This year’s winter was the coldest since 1978/1979, Charles Powell, a Met Office forecaster, confirmed last night, as the country shivered through temperatures up to two degrees colder than average.
Scotland, which has been subjected to a particularly brutal winter, experienced the coldest temperatures in almost 50 years, he added.
While the wet weather was likely to ease up through the first half of next week, Mr Powell said that we could expect to see more “rain, sleet and snow” before next weekend.
He added that temperatures would continue to remain cold for the first part of spring, with warmer weather not likely until at least the end of the month.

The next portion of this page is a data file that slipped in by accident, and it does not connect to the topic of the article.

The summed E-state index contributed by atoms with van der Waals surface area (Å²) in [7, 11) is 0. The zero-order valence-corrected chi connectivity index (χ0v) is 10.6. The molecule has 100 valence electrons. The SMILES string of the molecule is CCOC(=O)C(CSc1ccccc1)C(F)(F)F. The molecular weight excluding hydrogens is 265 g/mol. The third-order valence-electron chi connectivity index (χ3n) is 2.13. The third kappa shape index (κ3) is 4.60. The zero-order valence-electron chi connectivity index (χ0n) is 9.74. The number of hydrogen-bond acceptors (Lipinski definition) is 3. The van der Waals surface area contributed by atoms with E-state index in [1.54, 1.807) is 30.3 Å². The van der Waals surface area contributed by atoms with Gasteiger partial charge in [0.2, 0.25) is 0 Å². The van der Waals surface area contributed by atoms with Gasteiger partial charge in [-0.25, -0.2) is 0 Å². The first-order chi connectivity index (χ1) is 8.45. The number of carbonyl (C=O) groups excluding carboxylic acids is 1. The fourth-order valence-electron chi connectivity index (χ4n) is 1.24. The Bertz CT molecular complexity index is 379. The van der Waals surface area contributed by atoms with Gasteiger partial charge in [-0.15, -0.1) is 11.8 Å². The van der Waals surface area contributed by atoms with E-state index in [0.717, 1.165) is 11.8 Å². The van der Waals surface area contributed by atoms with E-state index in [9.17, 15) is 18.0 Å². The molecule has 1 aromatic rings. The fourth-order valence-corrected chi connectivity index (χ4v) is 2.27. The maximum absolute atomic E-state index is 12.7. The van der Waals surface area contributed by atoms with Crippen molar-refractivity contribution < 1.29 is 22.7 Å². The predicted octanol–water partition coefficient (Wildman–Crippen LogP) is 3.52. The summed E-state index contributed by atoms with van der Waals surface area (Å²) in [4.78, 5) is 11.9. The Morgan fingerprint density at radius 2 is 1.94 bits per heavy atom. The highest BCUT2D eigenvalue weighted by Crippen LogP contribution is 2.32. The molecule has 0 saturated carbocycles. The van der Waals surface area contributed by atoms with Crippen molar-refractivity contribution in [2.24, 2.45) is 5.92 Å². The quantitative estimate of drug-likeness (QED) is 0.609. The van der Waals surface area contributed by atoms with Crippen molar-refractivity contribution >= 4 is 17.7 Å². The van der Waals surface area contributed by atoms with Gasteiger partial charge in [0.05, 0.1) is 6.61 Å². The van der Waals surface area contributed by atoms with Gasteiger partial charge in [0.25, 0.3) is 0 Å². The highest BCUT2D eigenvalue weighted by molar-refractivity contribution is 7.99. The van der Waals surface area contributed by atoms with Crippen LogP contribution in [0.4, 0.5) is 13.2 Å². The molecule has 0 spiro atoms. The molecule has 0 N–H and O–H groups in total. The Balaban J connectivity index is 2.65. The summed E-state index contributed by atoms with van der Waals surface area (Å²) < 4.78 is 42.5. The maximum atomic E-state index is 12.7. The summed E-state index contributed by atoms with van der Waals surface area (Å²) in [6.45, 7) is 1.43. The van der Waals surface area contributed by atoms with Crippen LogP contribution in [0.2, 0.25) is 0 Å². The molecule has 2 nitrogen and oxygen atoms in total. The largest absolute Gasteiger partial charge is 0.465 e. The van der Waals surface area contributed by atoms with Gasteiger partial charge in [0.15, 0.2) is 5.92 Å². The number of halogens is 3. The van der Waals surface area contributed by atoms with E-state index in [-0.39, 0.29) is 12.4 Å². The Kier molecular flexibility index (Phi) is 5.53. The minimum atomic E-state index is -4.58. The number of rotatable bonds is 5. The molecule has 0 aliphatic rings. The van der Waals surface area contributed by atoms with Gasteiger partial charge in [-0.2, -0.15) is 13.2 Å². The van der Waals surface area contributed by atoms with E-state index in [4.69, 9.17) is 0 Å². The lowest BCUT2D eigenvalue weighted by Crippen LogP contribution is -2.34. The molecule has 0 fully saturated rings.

“The next couple of weeks for the start of spring is set to remain rather cold,” he said.
The confirmation comes amid heavy criticism of the Met, which said Britain would likely expect a mild winter.
Daffodil growers last night said that many crops had failed to bloom, potentially leaving proud Welshmen struggling to find one to mark St David’s Day on Monday.
“We are way behind in growing – at least a month to five weeks behind,” said Nick Reynolds, who grows 12 million daffodils a year at Wick, Vale of Glamorgan.
“At one stage I didn’t think we’d have hardly any but we’ve just managed to supply some of our customers in the last few days. St David’s Day is important in Wales and daffodils are a vital part of that.”
One of the consequences of cold wet weather is food crops do not grow.